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Grandpa Lost His Mind
A Journal - Crossing America by Bicycle

June 2, 2007      Miles 38      Total miles 1899


I got up early because I knew I had a grueling day ahead. I met Hal yesterday when I checked in at the Super 8 Motel in Silverthorne. He is the manager there but he was interested in my trip. He has done a lot of long distance cycling himself and rode with some professional riders in the past. We visited for a long time this morning. The mountain on the left is one he climbs a few times per month to help stay fit.

I was supposed to call Karen and Ron, the couple I met at West Yellowstone, when I got to Silverthorne but I couldn't find their phone number which she had written down for me. It would have been nice to visit and compare notes with Ron as he is riding the same route I am. He took a week off to be with his 92 year old parents. We may meet again along the road.

When I first got on the 16 mile bike path out of Silverthorne, I met twenty year old Lee Posna from New Jersey. He rode half way across America last year and he is finishing the other half this year. He started in Pueblo, Colorado this year and will finish in Oregon.

The Jewish couple with him are from New York and their names are Karl and Sima Schapiro. Karl was born in Europe and during World War II there were 5,000 Jews in his town. He and his parents were the only Jewish survivors of the Holocaust in that town. They came to this country as refugees in 1948. He says there is no country in the world better than the United States. I wish I had time to talk longer with them but they had to go. They are such nice people.
My goal today is to get on the other side of this mountain. A month ago, I had doubts that I would have the strength to do it but all the other mountain passes behind me were great training for this big one. I am confident.
There is a beautiful bike path all the way from Silverthorne to Breckenridge which is 16 miles. I asked a couple of people about the path and they told me it was a tough climb to Breckenridge. Once I was on it, I wondered where the climb was and what was tough about it. It was all uphill but no real climbs. There were literally hundreds of people riding this path on this Saturday. People of every age, size, and condition were riding today. It is beautiful and it is fun.

The elevation of my home, Oklahoma City, is 1,100'. The area I am in is around 8,500'. At these higher altitudes the barometric pressure decreases, the air is thinner, and less oxygen is available. The air is dryer and the ultraviolet rays from the sun are stronger as well. At these elevations, my body responds differently. Every now and then I find myself gasping for air. It is strange because I don't notice much difference except for those times, now and then, when I seem to need more oxygen. Also, when I am exerting myself on my bike I feel like I have pea sized lungs. I want to take in deep breaths of oxygen but it isn't there. I am fortunate that I gradually got to this altitude. I think if I had ridden up here in a car and then tried to ride my bike, I would have really struggled.
Near the top of Hoosier Pass, I met John DeMaria and Kimberly Trenchard. They are neighbors and she was selling different kinds of meat jerky on the side of the road. I stopped and visited with them for ten or fifteen minutes. John told me I had a flat on my trailer. I am getting tired of this nonsense. Here it is, June 2, and she is wearing a down jacket. Before I left she gave me a package of Elk Jerky. I can't wait to try it. Shortly after leaving it started sleeting lightly.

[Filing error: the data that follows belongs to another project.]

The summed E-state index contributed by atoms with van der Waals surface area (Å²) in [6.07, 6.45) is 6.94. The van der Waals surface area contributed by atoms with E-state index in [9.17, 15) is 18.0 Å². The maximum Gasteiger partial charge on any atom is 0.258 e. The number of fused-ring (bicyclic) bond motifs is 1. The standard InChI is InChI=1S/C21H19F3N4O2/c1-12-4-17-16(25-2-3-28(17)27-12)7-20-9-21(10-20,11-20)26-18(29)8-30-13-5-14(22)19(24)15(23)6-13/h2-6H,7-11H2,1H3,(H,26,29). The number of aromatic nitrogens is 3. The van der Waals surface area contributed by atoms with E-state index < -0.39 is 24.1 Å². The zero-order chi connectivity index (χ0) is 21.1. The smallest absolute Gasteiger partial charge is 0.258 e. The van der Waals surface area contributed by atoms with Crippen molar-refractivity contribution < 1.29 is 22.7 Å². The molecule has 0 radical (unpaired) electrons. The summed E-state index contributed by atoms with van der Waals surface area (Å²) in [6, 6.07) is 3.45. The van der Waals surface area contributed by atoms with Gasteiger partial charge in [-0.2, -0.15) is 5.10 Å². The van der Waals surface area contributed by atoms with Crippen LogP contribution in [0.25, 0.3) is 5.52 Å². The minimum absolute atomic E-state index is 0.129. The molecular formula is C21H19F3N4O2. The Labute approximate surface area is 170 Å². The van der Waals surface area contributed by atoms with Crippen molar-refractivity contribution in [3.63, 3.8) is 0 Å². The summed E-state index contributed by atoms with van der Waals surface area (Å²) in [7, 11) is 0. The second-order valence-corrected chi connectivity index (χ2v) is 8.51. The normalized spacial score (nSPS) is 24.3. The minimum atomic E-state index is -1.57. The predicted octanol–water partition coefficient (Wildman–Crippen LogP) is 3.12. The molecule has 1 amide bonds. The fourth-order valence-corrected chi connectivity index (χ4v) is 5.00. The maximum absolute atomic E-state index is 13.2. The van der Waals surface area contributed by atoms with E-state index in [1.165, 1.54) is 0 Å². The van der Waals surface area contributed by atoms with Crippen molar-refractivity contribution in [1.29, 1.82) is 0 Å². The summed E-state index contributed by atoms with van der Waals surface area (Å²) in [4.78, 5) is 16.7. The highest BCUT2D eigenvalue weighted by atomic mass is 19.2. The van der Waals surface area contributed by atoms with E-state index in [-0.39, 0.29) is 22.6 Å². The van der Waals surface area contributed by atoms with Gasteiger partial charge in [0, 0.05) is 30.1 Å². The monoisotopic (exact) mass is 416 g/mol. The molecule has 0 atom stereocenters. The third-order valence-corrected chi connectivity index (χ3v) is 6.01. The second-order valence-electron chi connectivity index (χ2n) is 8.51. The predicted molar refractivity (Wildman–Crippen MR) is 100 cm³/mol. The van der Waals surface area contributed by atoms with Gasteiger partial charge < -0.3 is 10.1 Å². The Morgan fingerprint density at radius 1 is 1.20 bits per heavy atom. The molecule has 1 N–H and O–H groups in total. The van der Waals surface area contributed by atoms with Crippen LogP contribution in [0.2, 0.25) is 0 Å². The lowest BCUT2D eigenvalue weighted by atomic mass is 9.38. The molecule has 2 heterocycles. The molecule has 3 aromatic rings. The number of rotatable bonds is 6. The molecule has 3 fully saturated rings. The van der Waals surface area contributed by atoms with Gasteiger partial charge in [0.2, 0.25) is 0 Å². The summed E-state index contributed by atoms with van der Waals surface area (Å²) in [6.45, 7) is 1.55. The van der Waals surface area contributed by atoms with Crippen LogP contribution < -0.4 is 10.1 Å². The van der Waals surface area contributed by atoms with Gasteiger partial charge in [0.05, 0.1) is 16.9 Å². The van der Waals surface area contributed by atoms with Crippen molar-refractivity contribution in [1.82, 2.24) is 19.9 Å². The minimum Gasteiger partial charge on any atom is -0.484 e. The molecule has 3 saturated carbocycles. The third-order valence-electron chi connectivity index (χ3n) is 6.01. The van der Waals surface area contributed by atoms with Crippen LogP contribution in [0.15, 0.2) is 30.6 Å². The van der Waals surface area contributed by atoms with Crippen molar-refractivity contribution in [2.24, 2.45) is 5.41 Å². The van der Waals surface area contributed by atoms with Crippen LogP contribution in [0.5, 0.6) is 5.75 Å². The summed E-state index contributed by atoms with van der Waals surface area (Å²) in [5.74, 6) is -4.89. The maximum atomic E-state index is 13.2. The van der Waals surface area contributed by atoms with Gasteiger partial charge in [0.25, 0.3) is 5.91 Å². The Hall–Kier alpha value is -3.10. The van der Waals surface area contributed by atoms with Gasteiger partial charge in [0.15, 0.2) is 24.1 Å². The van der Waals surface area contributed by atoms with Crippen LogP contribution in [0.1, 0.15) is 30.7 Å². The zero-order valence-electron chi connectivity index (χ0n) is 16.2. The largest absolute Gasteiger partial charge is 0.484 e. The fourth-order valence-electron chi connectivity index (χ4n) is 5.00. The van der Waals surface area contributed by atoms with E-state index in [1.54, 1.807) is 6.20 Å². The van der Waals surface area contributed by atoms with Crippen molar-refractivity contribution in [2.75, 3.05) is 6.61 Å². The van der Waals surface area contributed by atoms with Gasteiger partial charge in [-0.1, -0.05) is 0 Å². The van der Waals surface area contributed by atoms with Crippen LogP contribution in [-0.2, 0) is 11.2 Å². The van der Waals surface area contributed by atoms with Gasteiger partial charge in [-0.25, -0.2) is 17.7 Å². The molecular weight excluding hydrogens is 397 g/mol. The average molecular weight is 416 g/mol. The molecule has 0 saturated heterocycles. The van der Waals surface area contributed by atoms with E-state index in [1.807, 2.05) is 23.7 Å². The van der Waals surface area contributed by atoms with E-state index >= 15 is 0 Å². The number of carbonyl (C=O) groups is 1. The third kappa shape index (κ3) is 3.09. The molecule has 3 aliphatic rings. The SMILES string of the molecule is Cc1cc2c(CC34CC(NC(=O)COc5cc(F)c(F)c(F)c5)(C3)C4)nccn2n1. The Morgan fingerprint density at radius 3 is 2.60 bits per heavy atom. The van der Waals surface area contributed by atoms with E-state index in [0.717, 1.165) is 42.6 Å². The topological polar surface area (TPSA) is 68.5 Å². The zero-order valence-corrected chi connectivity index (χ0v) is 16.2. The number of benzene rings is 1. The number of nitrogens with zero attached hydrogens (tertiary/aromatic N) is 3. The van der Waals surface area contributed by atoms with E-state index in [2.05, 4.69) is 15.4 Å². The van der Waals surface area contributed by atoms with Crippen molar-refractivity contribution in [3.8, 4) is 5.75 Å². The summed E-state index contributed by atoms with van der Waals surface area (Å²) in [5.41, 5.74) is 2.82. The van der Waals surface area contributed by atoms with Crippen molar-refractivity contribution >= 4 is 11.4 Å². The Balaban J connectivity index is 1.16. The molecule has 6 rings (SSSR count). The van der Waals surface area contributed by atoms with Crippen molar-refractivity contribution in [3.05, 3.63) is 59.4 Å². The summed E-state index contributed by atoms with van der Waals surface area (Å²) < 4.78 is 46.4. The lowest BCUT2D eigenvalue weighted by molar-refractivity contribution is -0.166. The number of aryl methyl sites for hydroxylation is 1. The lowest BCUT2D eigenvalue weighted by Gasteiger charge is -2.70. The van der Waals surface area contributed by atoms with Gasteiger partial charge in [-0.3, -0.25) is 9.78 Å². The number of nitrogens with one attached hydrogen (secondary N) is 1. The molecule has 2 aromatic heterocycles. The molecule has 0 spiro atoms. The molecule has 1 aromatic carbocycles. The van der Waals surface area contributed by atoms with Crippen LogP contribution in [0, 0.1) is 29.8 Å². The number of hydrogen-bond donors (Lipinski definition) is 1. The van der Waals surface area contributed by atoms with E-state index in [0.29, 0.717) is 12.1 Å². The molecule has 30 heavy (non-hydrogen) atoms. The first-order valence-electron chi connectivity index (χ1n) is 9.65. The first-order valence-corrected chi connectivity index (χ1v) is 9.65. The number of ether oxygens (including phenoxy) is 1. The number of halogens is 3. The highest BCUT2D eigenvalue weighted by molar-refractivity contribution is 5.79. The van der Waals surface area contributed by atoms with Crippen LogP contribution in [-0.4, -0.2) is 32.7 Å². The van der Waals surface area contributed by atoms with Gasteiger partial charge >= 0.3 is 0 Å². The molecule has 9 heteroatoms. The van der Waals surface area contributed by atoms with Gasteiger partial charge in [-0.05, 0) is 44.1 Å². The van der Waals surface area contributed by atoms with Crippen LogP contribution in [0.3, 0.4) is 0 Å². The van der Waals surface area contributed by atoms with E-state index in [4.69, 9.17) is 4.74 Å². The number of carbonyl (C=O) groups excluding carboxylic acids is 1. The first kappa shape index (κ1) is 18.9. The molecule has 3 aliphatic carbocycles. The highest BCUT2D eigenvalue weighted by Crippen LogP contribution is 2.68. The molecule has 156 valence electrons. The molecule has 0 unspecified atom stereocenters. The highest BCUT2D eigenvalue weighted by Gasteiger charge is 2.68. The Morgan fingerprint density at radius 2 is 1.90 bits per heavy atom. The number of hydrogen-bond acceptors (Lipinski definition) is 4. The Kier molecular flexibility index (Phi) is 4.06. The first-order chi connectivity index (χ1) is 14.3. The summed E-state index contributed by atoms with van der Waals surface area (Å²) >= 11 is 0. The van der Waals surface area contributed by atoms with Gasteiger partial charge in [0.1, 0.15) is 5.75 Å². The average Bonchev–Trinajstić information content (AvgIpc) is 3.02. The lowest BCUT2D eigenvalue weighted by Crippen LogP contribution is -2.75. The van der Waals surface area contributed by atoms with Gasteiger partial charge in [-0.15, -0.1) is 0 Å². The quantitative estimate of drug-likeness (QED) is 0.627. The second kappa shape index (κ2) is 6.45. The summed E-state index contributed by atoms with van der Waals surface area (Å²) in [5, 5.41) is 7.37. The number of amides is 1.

I was feeling pretty cocky as I went up Hoosier Pass. I thought, Santiam Pass was harder, Lolo Pass was harder, and White Bird was harder. I have 36 gears on Ol' Blue and I have made it a point NOT to use the lowest gear. I figured I would never need it. About three or four miles from the top all that cockiness went away. I hit a series of switchbacks that took all I had. Those last few miles took over an hour but I never once got off my bike like I did on Santiam. I put Ol' Blue in first gear and just crunched away. I'm pulling a lot of weight here. I kept wishing I could have one more lower gear. I was wobbling all over the road. I had a lot of encouragement from people honking their horns, giving me thumbs up, and hollering "woohoo." Even the guy who hollered, "Hook 'em Horns" lifted my spirits. I get a lot of comments about flying my Oklahoma University flag. Ha!

In this part of Colorado, the tree line, where the trees quit growing, is 11,300'. Hoosier Pass is 11,542' so it is right at the tree line. You can see by these photos, everything above me has no trees

I have to give it up to Ol' Blue. What a truely great partner! I was hoping there would be snow at the top of the pass and I was going to throw him in it and let him make bike angels.

Before I left Oklahoma, I rode Ol' Blue for 1,700 miles to train for this trip. If I had come straight from Oklahoma to Colorado and tried to ride up Hoosier Pass, I am certain I would not have been able to make it. It was the culmination of crossing many shorter mountains between the coast and here that enabled me to do this. The good thing is now I will be going to a lower elevation all the way to the Ozark Mountains in Missouri. My only problem will be winds which are not favorable to me.
I am in a very neat little town tonight called Fairplay. I am in another very old hotel. This is my room. The manager of the hotel told me there was six inches of snow on the ground last week.

This used to be a court house but it is now a library.